Three UT Austin Teams Finalists in NASA Space Exploration Design Competition

May 7, 2020

Three teams of  seniors in the Department of Aerospace Engineering and Engineering Mechanics are finalists in NASA’s RASC-AL (Revolutionary Aerospace Systems Concepts Academic Linkage) annual design competition. The students entered the competition as part of their capstone senior design project in the Spacecraft/Mission Design course. Only fifteen teams from across the globe were selected as finalists.

The competition is open to undergraduate and graduate university teams and encourages students to design innovative space mission concepts, analogs and prototypes related to specific space exploration themes. Student teams were able to select from five themes for the 2020 competition.

Each of the UT teams received a $6,000 Concept Development Award to assist in the development of future capstone design concepts, and the Autoponics team was awarded an additional $5,000 Prototype Development Award to enable the creation of a payload mock-up.

Finalists will also have the opportunity to give virtual presentations on their concepts to competition judges in early June. The top two overall winning teams will receive a travel stipend to present their concept at the next AIAA ASCEND conference. 

The three UT Austin team finalists include:

Team MarsTRAIN: Short Surface Stay Mars Mission

Team MarsTRAIN’s (Mars Transit, Reconnaissance and Investigative Navigator) goals are to get boots on Martian soil, collect surface and sub-surface soil samples, understand the effects of interplanetary travel on the human body and search for signs of extraterrestrial life. Current technology for interplanetary travel requires landing and taking off using two separate vehicles. This team’s novel concept introduces MarsTRAIN which includes a pressurized rover, Oddity. The rover will serve both as the center of operations and as a mobile base for the crew. During the 30 days spent on the surface of Mars, Oddity will travel from the landing site to the takeoff site using solar panels. While the rover is charging, the crew can drive the unpressurized buggy to collect samples of Martian soil, allowing for more diverse exploration than a traditional stationary base.

MarsTRAIN team members include: Tyler Ashorn, Emma Bryant, Felipe Contreras, Pascual Diaz, Sebastian Garcia, Seiler Hess, James Jones, Likhit Macharla, Will Matthews, Erik Mills, James Morales, Rebeca Ramirez, Alejandro Saldana, Kenneth Uhle, Daley Wylie; Faculty Advisor: Adam Nokes

Team LEGACI: Commercial Cis-Lunar Space Development

Team LEGACI (Lunar Engraver with Geologic Autonomous Carving Instrument) developed a concept that will carve legible inscriptions into the lunar surface using a robotic arm and then deliver images of these inscriptions back to customers. Their concept includes sending a small fleet of rovers to the Moon via the Commercial Lunar Payload service. Customers will have the ability to order their inscriptions online, which are then forwarded to a rover on the Moon via satellite. Once the rover completes the inscription, images will be sent back to Earth and 3D prints and photos will be delivered to the customer. The LEGACI concept offers individuals and businesses around the globe the opportunity to leave text or images carved into the surface of the moon where they can leave thoughtful messages to loved ones, leave their family legacy on the lunar surface, or simply make their unique mark on the moon.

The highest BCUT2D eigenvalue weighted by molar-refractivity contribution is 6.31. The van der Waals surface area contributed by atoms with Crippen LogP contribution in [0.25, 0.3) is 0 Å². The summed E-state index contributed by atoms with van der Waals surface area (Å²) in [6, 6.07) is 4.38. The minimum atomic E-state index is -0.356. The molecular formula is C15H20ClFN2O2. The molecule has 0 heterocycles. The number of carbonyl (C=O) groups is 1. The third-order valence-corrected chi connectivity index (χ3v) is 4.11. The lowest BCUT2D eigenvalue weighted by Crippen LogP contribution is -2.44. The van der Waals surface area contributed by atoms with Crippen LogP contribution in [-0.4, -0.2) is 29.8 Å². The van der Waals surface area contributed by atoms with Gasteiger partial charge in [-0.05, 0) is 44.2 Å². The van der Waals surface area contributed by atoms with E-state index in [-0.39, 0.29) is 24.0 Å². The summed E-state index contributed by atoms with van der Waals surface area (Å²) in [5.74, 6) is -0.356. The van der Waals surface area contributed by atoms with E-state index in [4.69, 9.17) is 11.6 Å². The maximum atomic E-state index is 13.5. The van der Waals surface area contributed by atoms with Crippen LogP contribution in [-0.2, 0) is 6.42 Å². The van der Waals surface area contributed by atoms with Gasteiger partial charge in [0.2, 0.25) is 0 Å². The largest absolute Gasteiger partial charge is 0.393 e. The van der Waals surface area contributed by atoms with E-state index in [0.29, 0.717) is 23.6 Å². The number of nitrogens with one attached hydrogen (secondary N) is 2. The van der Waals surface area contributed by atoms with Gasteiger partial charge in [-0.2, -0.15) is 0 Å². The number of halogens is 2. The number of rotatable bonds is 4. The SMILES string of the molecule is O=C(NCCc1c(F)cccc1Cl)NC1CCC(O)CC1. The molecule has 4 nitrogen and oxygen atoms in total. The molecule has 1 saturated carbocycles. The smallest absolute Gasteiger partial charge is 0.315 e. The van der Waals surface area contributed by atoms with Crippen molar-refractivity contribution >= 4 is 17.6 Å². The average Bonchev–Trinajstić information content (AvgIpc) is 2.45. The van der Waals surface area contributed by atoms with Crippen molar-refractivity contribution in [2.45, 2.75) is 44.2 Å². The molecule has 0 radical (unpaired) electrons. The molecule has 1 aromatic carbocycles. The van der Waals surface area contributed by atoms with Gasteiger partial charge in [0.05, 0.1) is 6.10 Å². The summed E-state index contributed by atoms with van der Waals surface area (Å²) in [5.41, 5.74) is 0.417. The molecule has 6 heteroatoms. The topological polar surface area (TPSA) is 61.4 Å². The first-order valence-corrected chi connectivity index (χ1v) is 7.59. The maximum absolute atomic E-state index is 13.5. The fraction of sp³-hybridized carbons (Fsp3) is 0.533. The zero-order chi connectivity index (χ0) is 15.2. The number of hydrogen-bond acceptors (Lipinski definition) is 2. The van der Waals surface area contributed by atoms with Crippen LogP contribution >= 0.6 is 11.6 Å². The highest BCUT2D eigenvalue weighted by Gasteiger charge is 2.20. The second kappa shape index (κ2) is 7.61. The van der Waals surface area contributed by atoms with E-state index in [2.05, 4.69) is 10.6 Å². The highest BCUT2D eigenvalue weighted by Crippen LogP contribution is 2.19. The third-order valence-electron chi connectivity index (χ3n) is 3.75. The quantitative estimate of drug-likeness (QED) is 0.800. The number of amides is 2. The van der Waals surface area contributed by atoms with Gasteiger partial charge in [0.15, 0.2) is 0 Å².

LEGACI team members include: Samuel Adams, Ali Babool, David Baier, Brianna Caughron, Jack Davidson, Justin Ganiban, Kevin Hicks, Akshat Ramadurai, Nader Syed, Rebecca Wang; Faculty Advisor: Adam Nokes

Team Autoponics: Autonomous Utilization and Maintenance for Science Payloads on the Gateway and/or Mars-class Transportation

Team Autoponics aims to develop an autonomous payload for the Lunar Gateway that will maintain the survival of plant life in a microgravity environment by autonomously managing the environmental properties. The design includes an aeroponics system in which the roots of the plants are suspended. Critical nutrients and water will be applied directly onto the roots and the process will be controlled autonomously. Other environmental factors will be manipulated using a series of PID controllers that analyze the difference between the desired and actual properties. This concept expands on NASA’s Advanced Plant Habitat (APH) used aboard the International Space Station by adding an aeroponic system and a robotic arm, which allows for more autonomous functionality. These innovations to the APH could be used to lower design costs and improve the technological design challenges of hosting plant life in space.

Autoponics team members include: Sergio Cardenas, Jack Fennessey, Mario Gonzalez, Yushi Hattori, Kwang Hak Kim, Thomas McPartland, Niusha Saadat, Salman Sarwar; Faculty Advisor: Adam Nokes